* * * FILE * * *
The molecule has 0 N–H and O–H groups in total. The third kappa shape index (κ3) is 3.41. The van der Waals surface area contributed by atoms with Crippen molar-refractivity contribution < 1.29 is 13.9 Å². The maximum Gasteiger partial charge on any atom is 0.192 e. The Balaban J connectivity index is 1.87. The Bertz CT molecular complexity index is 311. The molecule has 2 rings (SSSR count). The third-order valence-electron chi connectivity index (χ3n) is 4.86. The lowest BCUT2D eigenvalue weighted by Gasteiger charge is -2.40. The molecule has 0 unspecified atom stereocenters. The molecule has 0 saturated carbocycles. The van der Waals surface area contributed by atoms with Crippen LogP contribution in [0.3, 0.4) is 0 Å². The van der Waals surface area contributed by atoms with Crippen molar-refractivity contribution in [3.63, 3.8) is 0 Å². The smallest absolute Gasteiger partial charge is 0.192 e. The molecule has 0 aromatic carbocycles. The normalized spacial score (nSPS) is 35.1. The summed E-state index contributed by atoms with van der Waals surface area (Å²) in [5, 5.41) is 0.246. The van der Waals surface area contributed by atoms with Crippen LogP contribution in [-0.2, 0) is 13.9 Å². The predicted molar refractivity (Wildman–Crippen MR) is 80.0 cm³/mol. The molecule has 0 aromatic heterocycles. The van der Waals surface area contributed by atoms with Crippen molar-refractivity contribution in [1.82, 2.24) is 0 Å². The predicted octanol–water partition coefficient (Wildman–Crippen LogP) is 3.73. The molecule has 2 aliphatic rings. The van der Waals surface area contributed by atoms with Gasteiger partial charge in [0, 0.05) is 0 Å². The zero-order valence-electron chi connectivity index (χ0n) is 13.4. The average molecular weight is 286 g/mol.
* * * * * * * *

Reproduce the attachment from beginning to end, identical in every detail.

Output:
The molecule has 0 N–H and O–H groups in total. The third kappa shape index (κ3) is 3.41. The van der Waals surface area contributed by atoms with Crippen molar-refractivity contribution < 1.29 is 13.9 Å². The maximum Gasteiger partial charge on any atom is 0.192 e. The Balaban J connectivity index is 1.87. The Bertz CT molecular complexity index is 311. The molecule has 2 rings (SSSR count). The third-order valence-electron chi connectivity index (χ3n) is 4.86. The lowest BCUT2D eigenvalue weighted by Gasteiger charge is -2.40. The molecule has 0 unspecified atom stereocenters. The molecule has 0 saturated carbocycles. The van der Waals surface area contributed by atoms with Crippen LogP contribution in [0.3, 0.4) is 0 Å². The van der Waals surface area contributed by atoms with Crippen molar-refractivity contribution in [3.63, 3.8) is 0 Å². The smallest absolute Gasteiger partial charge is 0.192 e. The molecule has 0 aromatic carbocycles. The normalized spacial score (nSPS) is 35.1. The summed E-state index contributed by atoms with van der Waals surface area (Å²) in [5, 5.41) is 0.246. The van der Waals surface area contributed by atoms with Crippen LogP contribution in [-0.2, 0) is 13.9 Å². The predicted molar refractivity (Wildman–Crippen MR) is 80.0 cm³/mol. The molecule has 0 aromatic heterocycles. The van der Waals surface area contributed by atoms with Crippen molar-refractivity contribution in [1.82, 2.24) is 0 Å². The predicted octanol–water partition coefficient (Wildman–Crippen LogP) is 3.73. The molecule has 2 aliphatic rings. The van der Waals surface area contributed by atoms with Gasteiger partial charge in [0, 0.05) is 0 Å². The zero-order valence-electron chi connectivity index (χ0n) is 13.4. The average molecular weight is 286 g/mol.